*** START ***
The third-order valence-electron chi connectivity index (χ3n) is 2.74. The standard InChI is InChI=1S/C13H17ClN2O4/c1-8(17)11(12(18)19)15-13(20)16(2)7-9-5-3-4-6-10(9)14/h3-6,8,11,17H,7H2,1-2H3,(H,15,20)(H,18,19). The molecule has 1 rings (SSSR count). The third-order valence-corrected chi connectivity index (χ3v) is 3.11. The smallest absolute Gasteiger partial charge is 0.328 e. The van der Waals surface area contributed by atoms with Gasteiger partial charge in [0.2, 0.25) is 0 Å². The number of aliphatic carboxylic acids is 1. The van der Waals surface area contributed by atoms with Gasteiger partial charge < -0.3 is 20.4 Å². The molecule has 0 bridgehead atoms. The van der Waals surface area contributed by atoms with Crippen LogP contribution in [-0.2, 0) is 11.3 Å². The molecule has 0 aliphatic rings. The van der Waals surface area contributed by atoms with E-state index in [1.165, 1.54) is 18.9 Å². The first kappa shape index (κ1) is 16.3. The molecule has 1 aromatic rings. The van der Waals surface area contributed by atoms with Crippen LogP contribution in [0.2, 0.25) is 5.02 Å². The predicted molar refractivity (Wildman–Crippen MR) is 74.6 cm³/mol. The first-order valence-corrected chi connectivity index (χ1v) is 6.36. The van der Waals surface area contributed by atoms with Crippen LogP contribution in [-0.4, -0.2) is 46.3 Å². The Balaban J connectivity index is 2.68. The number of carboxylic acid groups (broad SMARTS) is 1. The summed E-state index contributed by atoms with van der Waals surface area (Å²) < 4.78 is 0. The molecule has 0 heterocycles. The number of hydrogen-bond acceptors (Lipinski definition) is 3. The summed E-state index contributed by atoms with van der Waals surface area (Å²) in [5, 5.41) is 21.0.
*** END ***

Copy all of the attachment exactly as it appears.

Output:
The third-order valence-electron chi connectivity index (χ3n) is 2.74. The standard InChI is InChI=1S/C13H17ClN2O4/c1-8(17)11(12(18)19)15-13(20)16(2)7-9-5-3-4-6-10(9)14/h3-6,8,11,17H,7H2,1-2H3,(H,15,20)(H,18,19). The molecule has 1 rings (SSSR count). The third-order valence-corrected chi connectivity index (χ3v) is 3.11. The smallest absolute Gasteiger partial charge is 0.328 e. The van der Waals surface area contributed by atoms with Gasteiger partial charge in [0.2, 0.25) is 0 Å². The number of aliphatic carboxylic acids is 1. The van der Waals surface area contributed by atoms with Gasteiger partial charge < -0.3 is 20.4 Å². The molecule has 0 bridgehead atoms. The van der Waals surface area contributed by atoms with Crippen LogP contribution in [-0.2, 0) is 11.3 Å². The molecule has 0 aliphatic rings. The van der Waals surface area contributed by atoms with E-state index in [1.165, 1.54) is 18.9 Å². The first kappa shape index (κ1) is 16.3. The molecule has 1 aromatic rings. The van der Waals surface area contributed by atoms with Crippen LogP contribution in [0.2, 0.25) is 5.02 Å². The predicted molar refractivity (Wildman–Crippen MR) is 74.6 cm³/mol. The first-order valence-corrected chi connectivity index (χ1v) is 6.36. The van der Waals surface area contributed by atoms with Crippen LogP contribution in [-0.4, -0.2) is 46.3 Å². The Balaban J connectivity index is 2.68. The number of carboxylic acid groups (broad SMARTS) is 1. The summed E-state index contributed by atoms with van der Waals surface area (Å²) < 4.78 is 0. The molecule has 0 heterocycles. The number of hydrogen-bond acceptors (Lipinski definition) is 3. The summed E-state index contributed by atoms with van der Waals surface area (Å²) in [5, 5.41) is 21.0.